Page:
It’s just a simple courtesy call for you but the client will end up feeling well taken care of. And in case there are any more problems, you’ll have caught and dealt with them before it came to you. Either way, you’ll have a very satisfied customer on your hands and those really are the best kind to have.
Here’s a script you can use as a starting point:
Dear [customer name],
You contacted us a couple of days ago with a problem you were facing with our product/service. This is just a follow up to make sure the issue has been resolved and that you’re not facing any more problems.
Is there anything else we can do for you?
Please don’t hesitate to reply to this email and let us know either way. Your satisfaction is important to us.
Acknowledge When You Can’t Immediately Provide a Solution
There will be times when you won’t have a solution to the problem your customer is facing. It could be a bug that slipped past you or a problem unique to that customer alone.
Either way, instead of brushing the customer off or having them run around in circles trying out solutions you hope will work (but know they won’t), acknowledge that you don’t have a solution and get a team working on it immediately. If you don’t have a team – then you should get working in it as quickly as possible.
When Copyblogger launched their landing page plug-in, Premise, some of their customers couldn’t get the alignment of their pricing landing page right.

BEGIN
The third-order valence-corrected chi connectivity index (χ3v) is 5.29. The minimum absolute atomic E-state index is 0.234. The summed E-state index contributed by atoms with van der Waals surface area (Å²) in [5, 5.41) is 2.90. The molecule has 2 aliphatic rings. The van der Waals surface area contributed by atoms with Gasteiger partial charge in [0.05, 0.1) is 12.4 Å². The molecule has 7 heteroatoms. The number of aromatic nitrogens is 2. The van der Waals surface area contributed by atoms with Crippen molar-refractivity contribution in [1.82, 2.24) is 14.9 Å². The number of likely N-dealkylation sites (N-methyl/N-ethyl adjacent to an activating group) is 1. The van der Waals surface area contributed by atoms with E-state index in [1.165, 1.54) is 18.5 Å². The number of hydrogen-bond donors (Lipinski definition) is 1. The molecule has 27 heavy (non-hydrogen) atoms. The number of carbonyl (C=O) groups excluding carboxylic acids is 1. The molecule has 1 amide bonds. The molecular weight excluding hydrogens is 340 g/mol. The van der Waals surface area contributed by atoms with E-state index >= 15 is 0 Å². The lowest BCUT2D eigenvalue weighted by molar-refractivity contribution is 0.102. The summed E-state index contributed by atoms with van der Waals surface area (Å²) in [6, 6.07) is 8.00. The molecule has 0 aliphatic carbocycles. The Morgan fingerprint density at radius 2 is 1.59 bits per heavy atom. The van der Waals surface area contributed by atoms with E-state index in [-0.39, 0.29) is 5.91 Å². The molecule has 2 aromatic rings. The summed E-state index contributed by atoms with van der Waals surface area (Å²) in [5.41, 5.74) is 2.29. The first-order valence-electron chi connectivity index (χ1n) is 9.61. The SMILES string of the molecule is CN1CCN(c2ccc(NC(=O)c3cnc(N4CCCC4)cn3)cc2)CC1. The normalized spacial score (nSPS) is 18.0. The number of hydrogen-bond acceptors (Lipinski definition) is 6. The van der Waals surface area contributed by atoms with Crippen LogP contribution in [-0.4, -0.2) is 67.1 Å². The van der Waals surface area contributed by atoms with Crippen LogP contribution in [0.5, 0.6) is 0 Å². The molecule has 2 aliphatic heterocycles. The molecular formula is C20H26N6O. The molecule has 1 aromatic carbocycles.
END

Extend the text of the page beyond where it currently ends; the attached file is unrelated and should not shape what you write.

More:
When I contacted them about facing this problem, their first response was to acknowledge the problem and let me know that this was a known issue and that they were working on a solution as quickly as possible. They offered a temporary fix in the form of a custom code in the same email and included directions on where to insert the code.
Once my pricing landing page was fixed, I forgot all about it until I saw the details of their next update. True to their promise, a permanent fix to the problem was included in the next update of Premise.
To be honest, this isn’t an example of great customer service. It’s just an example customer service done right. And you know you’re in trouble if your business can’t meet the bare minimum of customer satisfaction. Let the customer know that you’re working on a solution and you’ll be in touch soon as it’s worked out.
Customer Service Isn’t a Luxury, It’s a Necessity
There’s no denying that having the best possible product is important. It’s what brought all those customers to your company in the first place. But the product isn’t what keeps those customers with you year after year. It’s your customer service – so you should be constantly improving it!
So stop making it easy for your competition to succeed by sending your disgruntled customers to them and focus on improving your customer service more than your product.
Install a live chat program like Olark on your website. Use a social customer service tool like Salesforce’s Desk to catch customer service complaints from Twitter and Facebook as well as email. You can even integrate Olark with Desk and keep all offline and online messages in one place. There are plenty of other tools that help bring together all your different point of contacts in one place and make it easy to handle customer service. Find the ones that fit your business the best and use them to create an army of loyal customers.
If you’re still on the fence, consider this: 86% of customers are willing to pay 25% more for a better customer experience.
So what are you willing to do to keep your customers happy?